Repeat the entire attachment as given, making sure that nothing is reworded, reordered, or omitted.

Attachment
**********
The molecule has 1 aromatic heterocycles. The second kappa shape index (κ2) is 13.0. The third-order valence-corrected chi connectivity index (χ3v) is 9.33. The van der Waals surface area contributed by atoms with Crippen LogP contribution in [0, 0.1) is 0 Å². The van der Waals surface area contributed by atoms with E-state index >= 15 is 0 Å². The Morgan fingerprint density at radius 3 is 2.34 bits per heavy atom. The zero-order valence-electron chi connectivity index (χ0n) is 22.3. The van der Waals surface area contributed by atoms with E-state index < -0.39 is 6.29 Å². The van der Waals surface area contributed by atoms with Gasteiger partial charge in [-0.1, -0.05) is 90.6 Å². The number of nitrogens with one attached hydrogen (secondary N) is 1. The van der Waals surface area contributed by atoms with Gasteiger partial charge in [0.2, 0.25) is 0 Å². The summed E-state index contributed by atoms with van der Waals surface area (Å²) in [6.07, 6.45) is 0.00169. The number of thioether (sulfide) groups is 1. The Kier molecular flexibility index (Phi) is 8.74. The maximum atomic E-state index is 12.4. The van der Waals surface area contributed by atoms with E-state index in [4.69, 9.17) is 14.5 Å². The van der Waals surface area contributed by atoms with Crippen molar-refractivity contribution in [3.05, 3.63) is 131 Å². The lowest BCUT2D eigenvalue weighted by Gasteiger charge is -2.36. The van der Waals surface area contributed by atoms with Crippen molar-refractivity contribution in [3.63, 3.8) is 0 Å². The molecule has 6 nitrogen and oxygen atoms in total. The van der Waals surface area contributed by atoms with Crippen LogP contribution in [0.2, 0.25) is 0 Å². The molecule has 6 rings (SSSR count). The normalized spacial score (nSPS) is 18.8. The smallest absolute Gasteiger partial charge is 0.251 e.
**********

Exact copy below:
The molecule has 1 aromatic heterocycles. The second kappa shape index (κ2) is 13.0. The third-order valence-corrected chi connectivity index (χ3v) is 9.33. The van der Waals surface area contributed by atoms with Crippen LogP contribution in [0, 0.1) is 0 Å². The van der Waals surface area contributed by atoms with E-state index >= 15 is 0 Å². The Morgan fingerprint density at radius 3 is 2.34 bits per heavy atom. The zero-order valence-electron chi connectivity index (χ0n) is 22.3. The van der Waals surface area contributed by atoms with E-state index < -0.39 is 6.29 Å². The van der Waals surface area contributed by atoms with Gasteiger partial charge in [-0.1, -0.05) is 90.6 Å². The number of nitrogens with one attached hydrogen (secondary N) is 1. The van der Waals surface area contributed by atoms with Gasteiger partial charge in [0.2, 0.25) is 0 Å². The summed E-state index contributed by atoms with van der Waals surface area (Å²) in [6.07, 6.45) is 0.00169. The number of thioether (sulfide) groups is 1. The Kier molecular flexibility index (Phi) is 8.74. The maximum atomic E-state index is 12.4. The van der Waals surface area contributed by atoms with E-state index in [4.69, 9.17) is 14.5 Å². The van der Waals surface area contributed by atoms with Crippen molar-refractivity contribution in [3.05, 3.63) is 131 Å². The lowest BCUT2D eigenvalue weighted by Gasteiger charge is -2.36. The van der Waals surface area contributed by atoms with Crippen molar-refractivity contribution in [3.63, 3.8) is 0 Å². The molecule has 6 nitrogen and oxygen atoms in total. The van der Waals surface area contributed by atoms with Crippen LogP contribution in [0.2, 0.25) is 0 Å². The molecule has 6 rings (SSSR count). The normalized spacial score (nSPS) is 18.8. The smallest absolute Gasteiger partial charge is 0.251 e.